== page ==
Q.What will be short-term and long-term impact on British economy in general after its exit from the European Union?
It is a big blunder and would cause a long term adverse impact on British economy in general. In the short-term, we will be driving away bright talent and investors from the booming economy we have available in the UK. The number of foreign students coming into UK will substantially fall, and our economy and society thus will be denied the benefits that would have accrued by the presence of some of the brightest and the best students. We will be worse off without the jobs and the wealth that international students support and bring. It needs to be noted that all this add up to £25.8 billion in value to the UK economy and support over 220,000 jobs. In April, a poll in The Times found that a greater proportion, 45 per cent of the British public, think the decision to trigger Article 50 and leave the European Union was a mistake. I sincerely believe, as the negotiations evolve over the coming two years that it will become increasingly apparent to the British public that we would be far better off in every way staying in the EU, being in the Single Market, being in the Customs Union, having access to the very valuable EU workforce with skills at all levels, as well as membership of the EU adding to the security of the country together with our membership of NATO.
Q.At age 44 in 2006, you were considered a ‘Baby’ in the House of Lords where the average age is 69. Do you still retain that distinction?
I have a close relationship with other Peers in the House of Lords. Fortunately, there are no age distinctions in the House and my role over the past few years is fully recognized. Though I am still one of the younger members, we are all equal as Peers and I have friends across all age groups – from Peers younger than me to those who are nonagenarians. The House of Lords has the greatest depth and breadth of experience of any chamber in the world. There is a combination of wisdom from years of experience and the Peers bring to bear upon their real-world understanding in discussing numerous issues.
Q.How do you apportion and divide your time among your obligations as a member of the House of Lords, Chancellor of Birmingham University, head honcho and co-founder at Cobra Beer? It must be a difficult juggling exercise! Say something about your wife Heather and children. How much time do you spend with them?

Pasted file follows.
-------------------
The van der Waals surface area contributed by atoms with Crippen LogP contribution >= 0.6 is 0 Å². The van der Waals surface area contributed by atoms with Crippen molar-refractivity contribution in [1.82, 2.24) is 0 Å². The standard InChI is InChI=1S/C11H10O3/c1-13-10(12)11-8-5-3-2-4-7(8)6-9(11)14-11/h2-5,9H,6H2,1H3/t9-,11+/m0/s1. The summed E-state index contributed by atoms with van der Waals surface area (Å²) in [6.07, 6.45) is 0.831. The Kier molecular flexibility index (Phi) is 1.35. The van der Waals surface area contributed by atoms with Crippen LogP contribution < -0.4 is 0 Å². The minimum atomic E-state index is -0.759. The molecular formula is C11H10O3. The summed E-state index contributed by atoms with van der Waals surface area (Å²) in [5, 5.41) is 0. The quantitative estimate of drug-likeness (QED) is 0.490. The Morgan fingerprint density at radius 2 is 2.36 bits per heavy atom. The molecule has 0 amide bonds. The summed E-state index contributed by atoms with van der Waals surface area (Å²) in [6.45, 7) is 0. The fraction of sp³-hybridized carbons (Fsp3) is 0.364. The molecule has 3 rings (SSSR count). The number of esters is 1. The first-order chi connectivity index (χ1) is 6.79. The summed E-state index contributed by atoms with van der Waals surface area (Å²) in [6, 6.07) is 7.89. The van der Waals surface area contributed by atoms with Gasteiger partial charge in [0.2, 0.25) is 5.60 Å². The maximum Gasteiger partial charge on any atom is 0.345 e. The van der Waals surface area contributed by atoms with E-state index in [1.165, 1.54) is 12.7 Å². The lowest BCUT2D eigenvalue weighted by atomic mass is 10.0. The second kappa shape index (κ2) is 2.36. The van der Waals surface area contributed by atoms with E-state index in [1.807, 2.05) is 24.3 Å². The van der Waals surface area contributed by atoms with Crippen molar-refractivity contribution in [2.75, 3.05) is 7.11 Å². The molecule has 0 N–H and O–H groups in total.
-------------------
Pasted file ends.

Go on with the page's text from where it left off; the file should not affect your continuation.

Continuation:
I am so privileged to have the opportunity which Britain has given me to establish a business from scratch which has huge growth potential, and also to be able to play a role in the UK as the first Indian Chancellor of a university in Britain. I am also passionate about UK-India relations in my role as founding Chairman of the UK-India Business Council.
What always comes first is my family, which is a top priority, spending time with my wife, Heather, and our children including our son Kai, who is an undergraduate at the University of Cambridge. I am proud to see him often in Cambridge where I often visit to chair advisory board meetings at the Judge Business School and where I am also an Honorary Fellow at Sidney Sussex College, my own alma mater.
Our older daughter Zara will be starting at university soon, though we do not yet know where. our younger son is at Eton and it is good to watch his progress. Our youngest daughter is starting at senior school; at this stage, we are not sure which. We travel around the world together including India, where my Mother and brother live in Dehra Dun. We also spend time visiting the family in South Africa from where my wife comes.
(Raj Kanwar is a Dehra Dun-based writer and author).